1. media education as comprehension of games: through iconological, semiotic, and narrative analysis of one or more games, this kind of media literacy leads to the acquisition of the language, technology, genres, values, stereotypes, and production processes of this medium. A teachers' guide by the British Film Institute, for instance, provides suggestions for this kind of educational activities, focusing on female characters in VGs and on the representation of conflict and competition (Newman & Oram 2006);
  2. media education as critical consumption of VGs: children are lead to reflect on their own behavior as video games consumers, in order to improve their habits in spending leisure time. The typical issues presented in this discussion are the amount of time spent using VGs, related tastes and preferences, the habit of playing alone or with someone else, the kind of pleasure they supply, and so on. An example of a documented teaching activity that fully fits in this model is contained in the MED's media literacy curriculum for primary school (MED is the Italian Association for Media Literacy Education:, where a part of the course for children aged 11-12 years suggests observation and self-observation activities of game sessions, discussion activities on favorite genres and the review of the most beloved games (Andreoletti & Vonghia 2006);
  3. media education as video games production: teenagers become VG authors by creating plots, characters, and rules, drawing its graphic elements and programming the software. It is clear that to achieve the end of such a complex production activity, children have to assimilate in advance some notions of media analysis and consumption. Examples of such activities were recently documented in related literature (Robertson & Good 2005; Buckingham & Burn 2007).

2. Video Game Education: an action-research project

Within this outline, a group of Italian media educators characterized by various levels of training and experience (in schools, out-of-school educational services, universities, video game industry, adult training) pondered the conviction that it was now time to study educational courses of media education about VGs targeted to adolescents. In early 2007, this group began to meet regularly under the aegis of MED.

The field experiment, to be carried out in some Youth Education Centers (YEC), is currently in progress. At the moment, we designed a curriculum activity about VGs, and experienced it with a group of undergraduate students in the University of Parma. In the next future, we are going to re-propose the course in some Italian YEC.

For this activity, we made use of a game-authoring software, Inventagiochi (, developed by Koala Games Ltd. with the help of our research group, who provided guidance and suggestions to the developers especially in order to make the software fully congruent with the media education activities. Inventagiochi is specifically designed to allow the creation of "action games", i.e. those games where the main character, controlled by the player, moves in a set performing actions of various kinds (killing enemies, collecting objects, gaining stamina or ammunition supplements etc.) as far as a target is gained, that is the conclusion of a specific level. These games are essentially based on rapid actions and possess simple narrative structures; their environments, however, are very rich in objects and characters, whose features the player discovers as he/she meets them.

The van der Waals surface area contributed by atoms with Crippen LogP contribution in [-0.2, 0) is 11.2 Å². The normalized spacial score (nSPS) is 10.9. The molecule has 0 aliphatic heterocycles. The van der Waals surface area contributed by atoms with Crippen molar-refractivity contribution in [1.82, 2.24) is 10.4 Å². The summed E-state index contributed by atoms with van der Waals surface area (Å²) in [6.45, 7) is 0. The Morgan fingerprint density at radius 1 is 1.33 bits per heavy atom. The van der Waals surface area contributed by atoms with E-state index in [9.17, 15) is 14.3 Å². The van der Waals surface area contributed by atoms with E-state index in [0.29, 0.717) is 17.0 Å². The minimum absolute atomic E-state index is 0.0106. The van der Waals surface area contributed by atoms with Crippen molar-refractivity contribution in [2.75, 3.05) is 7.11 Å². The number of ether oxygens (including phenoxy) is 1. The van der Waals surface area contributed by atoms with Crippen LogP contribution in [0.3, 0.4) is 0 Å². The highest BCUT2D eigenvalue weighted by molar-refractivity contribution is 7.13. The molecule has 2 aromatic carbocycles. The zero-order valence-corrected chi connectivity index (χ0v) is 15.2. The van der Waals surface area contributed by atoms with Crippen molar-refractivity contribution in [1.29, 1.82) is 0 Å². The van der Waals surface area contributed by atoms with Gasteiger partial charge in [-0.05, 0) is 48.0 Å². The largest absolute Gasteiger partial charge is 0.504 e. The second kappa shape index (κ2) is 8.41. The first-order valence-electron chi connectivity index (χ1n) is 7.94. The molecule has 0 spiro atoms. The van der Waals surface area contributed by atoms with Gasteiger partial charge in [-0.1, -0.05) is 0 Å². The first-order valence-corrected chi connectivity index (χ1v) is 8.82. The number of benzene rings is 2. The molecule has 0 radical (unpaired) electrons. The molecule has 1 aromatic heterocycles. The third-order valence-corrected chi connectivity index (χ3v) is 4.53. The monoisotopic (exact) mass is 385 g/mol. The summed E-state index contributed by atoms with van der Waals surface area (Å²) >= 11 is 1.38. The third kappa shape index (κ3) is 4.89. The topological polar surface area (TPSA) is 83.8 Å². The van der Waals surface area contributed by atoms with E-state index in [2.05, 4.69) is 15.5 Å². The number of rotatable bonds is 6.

The main characteristic of Inventagiochi is its user-friendly quality: the software does not require programming skills and all the procedures are the most intuitive as possible, so that a teenager can use it without any specific training. The creation of a VG with Inventagiochi starts with the choice of the game name and the protagonist. Thereafter, all the necessary operations are guided by an interface organized in five menus: main character, map, logical objects and game rules, enemies/helpers, and music (see figure 1).


Figure 1 - Outlook of the Inventagiochi interface

3. How could we produce a video game with teens and youngsters?

The educational activities with the teenagers or young people were designed jointly by all the members of the research group. We planned four phases.


Step 1 – Introduction and Video Game Analysis  (2-3 lessons)

The first phase is to share, among youths and educators, a series of experiences related to their life as gamers. The starting point is a discussion on what kind of players they are, which titles they like most, how and with whom they usually play.

Then, it is necessary to start a game analysis activity that lets the teenagers understand what are the typical linguistic, technical, and ergonomic characteristics of this media. Therefore, we decided to show and play an action-game, chosen among the most popular titles: Rayman 3, available for the PlayStation 2. This analysis, carried on in a discussion group led by the educator, should focus on eight points: